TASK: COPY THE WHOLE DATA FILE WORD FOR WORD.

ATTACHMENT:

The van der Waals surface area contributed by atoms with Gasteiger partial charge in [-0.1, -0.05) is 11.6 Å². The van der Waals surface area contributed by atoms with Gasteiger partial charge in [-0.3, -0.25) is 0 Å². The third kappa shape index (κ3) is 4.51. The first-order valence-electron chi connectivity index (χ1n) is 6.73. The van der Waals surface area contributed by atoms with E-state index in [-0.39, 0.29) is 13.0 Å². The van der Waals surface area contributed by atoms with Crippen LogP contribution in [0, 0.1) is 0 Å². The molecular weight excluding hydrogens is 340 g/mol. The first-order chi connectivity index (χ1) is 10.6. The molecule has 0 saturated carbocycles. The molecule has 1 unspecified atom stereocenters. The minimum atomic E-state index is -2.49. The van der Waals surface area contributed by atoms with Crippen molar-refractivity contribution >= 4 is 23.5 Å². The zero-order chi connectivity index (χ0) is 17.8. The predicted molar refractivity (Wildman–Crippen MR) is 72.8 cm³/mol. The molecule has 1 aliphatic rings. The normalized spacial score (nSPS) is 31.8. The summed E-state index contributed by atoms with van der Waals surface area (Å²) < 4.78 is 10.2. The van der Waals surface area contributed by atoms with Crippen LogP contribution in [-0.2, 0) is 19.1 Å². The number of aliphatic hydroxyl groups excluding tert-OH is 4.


The van der Waals surface area contributed by atoms with Gasteiger partial charge in [-0.1, -0.05) is 11.6 Å². The van der Waals surface area contributed by atoms with Gasteiger partial charge in [-0.3, -0.25) is 0 Å². The third kappa shape index (κ3) is 4.51. The first-order valence-electron chi connectivity index (χ1n) is 6.73. The van der Waals surface area contributed by atoms with E-state index in [-0.39, 0.29) is 13.0 Å². The van der Waals surface area contributed by atoms with Crippen LogP contribution in [0, 0.1) is 0 Å². The molecular weight excluding hydrogens is 340 g/mol. The first-order chi connectivity index (χ1) is 10.6. The molecule has 0 saturated carbocycles. The molecule has 1 unspecified atom stereocenters. The minimum atomic E-state index is -2.49. The van der Waals surface area contributed by atoms with Crippen molar-refractivity contribution >= 4 is 23.5 Å². The zero-order chi connectivity index (χ0) is 17.8. The predicted molar refractivity (Wildman–Crippen MR) is 72.8 cm³/mol. The molecule has 1 aliphatic rings. The normalized spacial score (nSPS) is 31.8. The summed E-state index contributed by atoms with van der Waals surface area (Å²) < 4.78 is 10.2. The van der Waals surface area contributed by atoms with Crippen LogP contribution in [-0.2, 0) is 19.1 Å². The number of aliphatic hydroxyl groups excluding tert-OH is 4.